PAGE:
We started off spring in a hurry here in the New River Valley of Virginia. That, along with the stay-at-home requirements in this time of COVID-19, has many people doing yard and landscaping work whenever the weather has allowed for it. Spending all this time in own backyards may have many homeowners noticing the bare and dead spots in their lawns, some of which may be the result of the drought conditions we experienced last fall.

This may have you thinking now is a good time to seed those spots. However, if you’ve followed along with us for very long on our blog and social media, you know that we generally recommend fall, not spring, as the best time to seed your lawn. We say this because most lawns in our area consist of cool season grass, which are better established in the fall. See this post for more on why that is.

Because the current conditions may have many people searching for what kind of grass is best for their lawn, we decided to put together this post about the differences between cool season and warm season grass. We thought we would give a little more detail about the pros and cons of each, and why most people in our area ultimately opt for cool season grass.

In an upcoming blog post, we’ll talk a little bit more about the different types of cool season grasses that we usually see here in our area, and the pros and cons of those. So stay tuned for that!

The Main Difference Between Cool Season Grasses and Warm Season Grasses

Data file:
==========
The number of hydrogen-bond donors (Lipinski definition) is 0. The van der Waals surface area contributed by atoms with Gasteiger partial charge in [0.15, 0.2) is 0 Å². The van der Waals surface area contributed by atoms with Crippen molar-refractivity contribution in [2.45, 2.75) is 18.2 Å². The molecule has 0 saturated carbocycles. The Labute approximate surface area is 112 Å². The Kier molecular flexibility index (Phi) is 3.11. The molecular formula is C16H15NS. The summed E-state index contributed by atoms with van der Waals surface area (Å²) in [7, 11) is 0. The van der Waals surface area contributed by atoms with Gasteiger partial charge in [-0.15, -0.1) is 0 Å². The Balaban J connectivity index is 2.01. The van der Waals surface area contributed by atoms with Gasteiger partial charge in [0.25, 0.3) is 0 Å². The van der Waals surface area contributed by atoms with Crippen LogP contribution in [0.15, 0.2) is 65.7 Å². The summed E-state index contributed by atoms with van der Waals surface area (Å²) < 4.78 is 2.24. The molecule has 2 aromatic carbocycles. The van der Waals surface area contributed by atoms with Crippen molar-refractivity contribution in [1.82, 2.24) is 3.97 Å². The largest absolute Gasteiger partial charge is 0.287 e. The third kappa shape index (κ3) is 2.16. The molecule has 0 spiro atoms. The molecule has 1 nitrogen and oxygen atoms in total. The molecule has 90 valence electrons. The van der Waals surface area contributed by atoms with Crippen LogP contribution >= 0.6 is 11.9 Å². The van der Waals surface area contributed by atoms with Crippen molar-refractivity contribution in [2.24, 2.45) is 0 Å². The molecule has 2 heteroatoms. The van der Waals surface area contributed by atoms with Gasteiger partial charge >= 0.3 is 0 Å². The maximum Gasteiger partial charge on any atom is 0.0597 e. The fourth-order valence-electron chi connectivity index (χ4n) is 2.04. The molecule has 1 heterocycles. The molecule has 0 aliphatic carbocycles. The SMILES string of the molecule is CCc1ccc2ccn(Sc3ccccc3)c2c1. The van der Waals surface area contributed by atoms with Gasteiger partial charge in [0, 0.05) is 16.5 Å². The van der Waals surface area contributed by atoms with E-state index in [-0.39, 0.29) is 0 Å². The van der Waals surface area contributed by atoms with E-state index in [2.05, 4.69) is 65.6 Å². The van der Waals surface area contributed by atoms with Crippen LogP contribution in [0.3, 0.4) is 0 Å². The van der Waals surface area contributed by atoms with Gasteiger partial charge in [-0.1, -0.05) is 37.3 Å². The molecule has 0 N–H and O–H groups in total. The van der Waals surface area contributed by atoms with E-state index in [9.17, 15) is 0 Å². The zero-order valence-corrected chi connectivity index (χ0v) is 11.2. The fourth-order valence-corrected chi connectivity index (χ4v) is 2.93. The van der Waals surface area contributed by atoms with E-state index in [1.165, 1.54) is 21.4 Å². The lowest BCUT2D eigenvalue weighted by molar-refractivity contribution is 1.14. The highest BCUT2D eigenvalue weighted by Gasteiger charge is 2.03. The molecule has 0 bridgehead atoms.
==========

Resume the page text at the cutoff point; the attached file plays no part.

As implied in their names, the main difference between cool season grasses and warm season grasses is the temperature ranges that best suit their growth patterns, allowing for their best chance to survive and thrive.

Cool season grasses (tall fescue, Kentucky bluegrass, perennial ryegrass, etc.) do their best growing at temperatures between 60 and 75°F. Warm season grasses (bermudagrass, zoysiagrass, etc.) prefer temperatures of 80 to 95°F to achieve their best growth. These graphs from Virginia Cooperative Extension show the active growing periods of both types:

Based on these ideal temperature ranges for growth, a map of the US exists that shows zones for the type of turf grasses that should be planted.

Map from The Home Depot.

You’ll notice that Virginia is in what is called the “transition zone.” With our cold winters and hot, dry summers we get plenty of extended periods in both ideal temperature ranges for cool and warm season grasses. This means that technically, either type of grass can be planted. And unfortunately, what it really means is that neither type of grass is perfectly suited for all the conditions of our region. This can make for a difficult decision when it comes to figuring out what kind of grass is best for your lawn.

In addition to their growth patterns based on temperature ranges, we’ve summed up some other differences between cool season and warm season grasses that will hopefully help you as you consider the best kind of grass for your lawn.

How Green My Lawn Will Be With Cool Season vs. Warm Season Grasses